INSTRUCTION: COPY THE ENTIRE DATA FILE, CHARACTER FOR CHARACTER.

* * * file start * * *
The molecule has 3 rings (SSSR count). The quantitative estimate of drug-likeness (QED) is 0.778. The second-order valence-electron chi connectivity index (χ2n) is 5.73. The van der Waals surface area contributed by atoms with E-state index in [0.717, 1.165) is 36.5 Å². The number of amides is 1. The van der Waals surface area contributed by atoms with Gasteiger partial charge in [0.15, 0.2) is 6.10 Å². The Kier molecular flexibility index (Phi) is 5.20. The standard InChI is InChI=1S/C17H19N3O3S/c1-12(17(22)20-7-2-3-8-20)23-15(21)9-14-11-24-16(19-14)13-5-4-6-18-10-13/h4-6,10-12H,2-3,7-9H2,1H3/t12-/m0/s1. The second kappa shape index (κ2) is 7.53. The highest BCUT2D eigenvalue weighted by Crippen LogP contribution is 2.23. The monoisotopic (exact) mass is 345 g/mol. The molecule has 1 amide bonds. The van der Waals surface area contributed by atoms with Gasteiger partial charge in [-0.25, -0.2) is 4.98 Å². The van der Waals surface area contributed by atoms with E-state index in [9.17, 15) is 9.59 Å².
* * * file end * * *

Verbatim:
The molecule has 3 rings (SSSR count). The quantitative estimate of drug-likeness (QED) is 0.778. The second-order valence-electron chi connectivity index (χ2n) is 5.73. The van der Waals surface area contributed by atoms with E-state index in [0.717, 1.165) is 36.5 Å². The number of amides is 1. The van der Waals surface area contributed by atoms with Gasteiger partial charge in [0.15, 0.2) is 6.10 Å². The Kier molecular flexibility index (Phi) is 5.20. The standard InChI is InChI=1S/C17H19N3O3S/c1-12(17(22)20-7-2-3-8-20)23-15(21)9-14-11-24-16(19-14)13-5-4-6-18-10-13/h4-6,10-12H,2-3,7-9H2,1H3/t12-/m0/s1. The second kappa shape index (κ2) is 7.53. The highest BCUT2D eigenvalue weighted by Crippen LogP contribution is 2.23. The monoisotopic (exact) mass is 345 g/mol. The molecule has 1 amide bonds. The van der Waals surface area contributed by atoms with Gasteiger partial charge in [-0.25, -0.2) is 4.98 Å². The van der Waals surface area contributed by atoms with E-state index in [9.17, 15) is 9.59 Å².